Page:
Because we hold on this record that there was no conflict of interest arising from Mr. Quarles's prior contact with Renee, we need not consider the Commonwealth's contention that the defendant's pretrial colloquy with the judge was an effective waiver of his right to conflict-free counsel. We commend the judge for discussing this matter directly with the defendant at some length. Even, as in this case, where the possibility of any true conflict is slim, the fact of such a colloquy shows solicitude for the rights of the defendant and the record thereof forestalls any later claim of ignorance or surprise. [Note 8]
3. Review under G. L. c. 278, Section 33E.
The defendant points to two cases, Commonwealth v. Seit, 373 Mass. 83 (1977), and Commonwealth v. Ransom, 358 Mass. 580 (1971), as precedent for use of our powers under G. L. c. 278, Section 33E, to reduce the verdict to manslaughter. Both, however, are distinguishable: in Seit, there were no eyewitnesses to contradict the defendant's testimony that he acted in self-defense; in Ransom, there
was a general brawl with much contradictory testimony as to who was the aggressor. Here, there were four eyewitnesses whom the jury obviously believed, none of whom corroborated the defendant's claim of self-defense. We do not believe any relief under Section 33E would be appropriate.
[Note 1] The witnesses directed in their descriptions of Kimbrough's part in the events, but all agreed he was unarmed and played a relatively minor role. He was acquitted by the jury.
[Note 2] The basis for this statement by the judge is nowhere made clear on the record, nor is there any evidence of the contents of any statement allegedly made by Renee to Mr. Quarles. Because Wright never moved for a new trial on the claim of ineffective assistance of counsel, the factual record relevant to that claim is very poorly developed. We could rule on the question of the alleged conflict of interest much more intelligently if the underlying factual questions concerning Wright's and Renee's relationships with Mr. Quarles had been thoroughly explored on the record. In a case such as this, where unresolved factual issues are critical to the ultimate legal conclusion, counsel would be well advised to move to resolve those issues in the trial court before rushing to present their claims to an appellate court. Delle Chiaie v. Commonwealth, 367 Mass. 527 , 530 (1975). Earl v. Commonwealth, 356 Mass. 181 , 183 (1969).
[Note 3] Despite Renee's testimony that Mr. Quarles was "her lawyer" at the police station, the record before us does not support her claim that an attorney-client relationship existed between them. In the case of Manuel v. Salisbury, 446 F.2d 453 (6th Cir. 1971) (per curiam), cert. denied, 405 U.S. 1046 (1972), the appellant consulted one attorney briefly after his arrest but then hired another attorney to represent him. When a partner of the first attorney became the prosecutor at the appellant's trial, the appellant claimed conflict of interest. The court, rejecting his claim, stated that there was no proof that the appellant had ever had a confidential, attorney-client relationship with the first attorney. "More need be established in the proof of a confidential relationship than that an attorney and a defendant `discussed the facts surrounding' the alleged offense. See generally C.T. McCormick, Evidence 183-86 (1954 ed.)." Manual v. Salisbury, supra at 455. But cf. State ex rel. Moran v. Ziegler, W. Va., (1978) (244 S.E.2d 550, 552 ), where even "the appearance of an attorney-client relationship" between a defendant and a lawyer was held to disqualify that lawyer from acting as a private prosecutor in the defendant's case.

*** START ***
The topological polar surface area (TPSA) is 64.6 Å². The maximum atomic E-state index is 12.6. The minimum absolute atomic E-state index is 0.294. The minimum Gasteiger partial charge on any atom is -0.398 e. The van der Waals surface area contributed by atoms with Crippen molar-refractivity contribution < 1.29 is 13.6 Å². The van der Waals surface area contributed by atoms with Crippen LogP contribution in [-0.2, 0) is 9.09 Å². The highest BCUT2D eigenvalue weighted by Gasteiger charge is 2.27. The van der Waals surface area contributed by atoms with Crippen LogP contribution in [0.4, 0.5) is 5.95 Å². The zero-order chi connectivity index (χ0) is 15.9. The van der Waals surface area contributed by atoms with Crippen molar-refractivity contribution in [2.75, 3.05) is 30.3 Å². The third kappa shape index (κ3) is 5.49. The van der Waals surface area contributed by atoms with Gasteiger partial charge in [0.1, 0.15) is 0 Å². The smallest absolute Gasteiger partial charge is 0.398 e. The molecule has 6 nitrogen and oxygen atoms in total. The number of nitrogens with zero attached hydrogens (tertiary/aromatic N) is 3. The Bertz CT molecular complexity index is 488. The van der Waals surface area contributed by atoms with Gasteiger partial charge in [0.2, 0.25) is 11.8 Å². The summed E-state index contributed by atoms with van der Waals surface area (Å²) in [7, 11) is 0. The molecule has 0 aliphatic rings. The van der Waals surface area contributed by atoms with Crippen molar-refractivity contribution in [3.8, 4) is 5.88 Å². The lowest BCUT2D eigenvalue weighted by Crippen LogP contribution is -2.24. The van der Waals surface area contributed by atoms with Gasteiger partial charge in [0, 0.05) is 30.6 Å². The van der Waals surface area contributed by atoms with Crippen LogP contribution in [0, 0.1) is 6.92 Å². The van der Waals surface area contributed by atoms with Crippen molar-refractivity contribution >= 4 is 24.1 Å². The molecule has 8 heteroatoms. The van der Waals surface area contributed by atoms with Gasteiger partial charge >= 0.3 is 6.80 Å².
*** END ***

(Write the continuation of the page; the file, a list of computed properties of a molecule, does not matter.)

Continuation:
[Note 4] See note 2 supra.
[Note 5] If the defendant has information probative, beyond speculation, of such a conflict, this opinion does not preclude him from presenting it to the trial court in the form of a motion for a new trial.
[Note 6] But cf. United States v. Vargas-Martinez, 569 F.2d 1102 (9th Cir. 1978), and United States v. Mahar, 550 F.2d 1005 (5th Cir. 1977), which hold that the judge has a right to demand that an attorney withdraw in such a situation because of the potential for conflict that exists. And see People v. Johnson, 46 Ill. 2d 266 (1970), ordering a new trial for a defendant where his trial counsel had also represented a codefendant who, under an order of immunity, testified against him at trial.
[Note 7] The defendant states that "[i]t is clear from the record that such conversation took place" but gives no specific record citation. The only reference we can find to any such conversation is in the judge's assumption in his pretrial remarks (supra at 728-730).
[Note 8] In United States v. Foster, 469 F.2d 1, 5 (1st Cir. 1972), the Court of Appeals announced a rule requiring the District Court to discuss the risks of conflict of interest with defendants in appropriate cases. Once such an inquiry appeared on the record, the defendant would bear "a heavy burden indeed" of persuading the court that his conviction should be overturned on conflict of interest grounds.